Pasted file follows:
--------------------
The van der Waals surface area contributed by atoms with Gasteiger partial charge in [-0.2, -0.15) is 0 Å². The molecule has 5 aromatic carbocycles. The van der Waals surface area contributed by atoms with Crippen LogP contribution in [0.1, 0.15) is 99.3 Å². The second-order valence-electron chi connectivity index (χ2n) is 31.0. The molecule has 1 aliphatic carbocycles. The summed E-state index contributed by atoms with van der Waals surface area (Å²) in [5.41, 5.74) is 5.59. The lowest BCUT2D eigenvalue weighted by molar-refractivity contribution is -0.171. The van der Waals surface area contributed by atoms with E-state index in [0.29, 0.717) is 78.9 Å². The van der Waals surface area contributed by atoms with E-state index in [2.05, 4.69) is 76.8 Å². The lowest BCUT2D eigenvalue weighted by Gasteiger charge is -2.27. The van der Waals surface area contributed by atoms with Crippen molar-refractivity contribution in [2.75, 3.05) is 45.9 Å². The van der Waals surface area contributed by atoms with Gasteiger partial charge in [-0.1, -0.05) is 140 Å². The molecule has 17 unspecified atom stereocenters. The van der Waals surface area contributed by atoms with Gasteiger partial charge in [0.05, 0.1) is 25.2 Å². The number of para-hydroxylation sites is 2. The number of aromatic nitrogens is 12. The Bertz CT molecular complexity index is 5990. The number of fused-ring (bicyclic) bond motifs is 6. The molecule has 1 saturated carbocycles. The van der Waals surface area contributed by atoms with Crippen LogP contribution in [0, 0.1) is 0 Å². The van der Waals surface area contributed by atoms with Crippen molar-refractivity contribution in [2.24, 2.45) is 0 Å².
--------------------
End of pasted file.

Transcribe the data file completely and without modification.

The van der Waals surface area contributed by atoms with Gasteiger partial charge in [-0.2, -0.15) is 0 Å². The molecule has 5 aromatic carbocycles. The van der Waals surface area contributed by atoms with Crippen LogP contribution in [0.1, 0.15) is 99.3 Å². The second-order valence-electron chi connectivity index (χ2n) is 31.0. The molecule has 1 aliphatic carbocycles. The summed E-state index contributed by atoms with van der Waals surface area (Å²) in [5.41, 5.74) is 5.59. The lowest BCUT2D eigenvalue weighted by molar-refractivity contribution is -0.171. The van der Waals surface area contributed by atoms with E-state index in [0.29, 0.717) is 78.9 Å². The van der Waals surface area contributed by atoms with E-state index in [2.05, 4.69) is 76.8 Å². The lowest BCUT2D eigenvalue weighted by Gasteiger charge is -2.27. The van der Waals surface area contributed by atoms with Crippen molar-refractivity contribution in [2.75, 3.05) is 45.9 Å². The van der Waals surface area contributed by atoms with Gasteiger partial charge in [-0.1, -0.05) is 140 Å². The molecule has 17 unspecified atom stereocenters. The van der Waals surface area contributed by atoms with Gasteiger partial charge in [0.05, 0.1) is 25.2 Å². The number of para-hydroxylation sites is 2. The number of aromatic nitrogens is 12. The Bertz CT molecular complexity index is 5990. The number of fused-ring (bicyclic) bond motifs is 6. The molecule has 1 saturated carbocycles. The van der Waals surface area contributed by atoms with Crippen LogP contribution in [0, 0.1) is 0 Å². The van der Waals surface area contributed by atoms with Crippen molar-refractivity contribution in [2.24, 2.45) is 0 Å².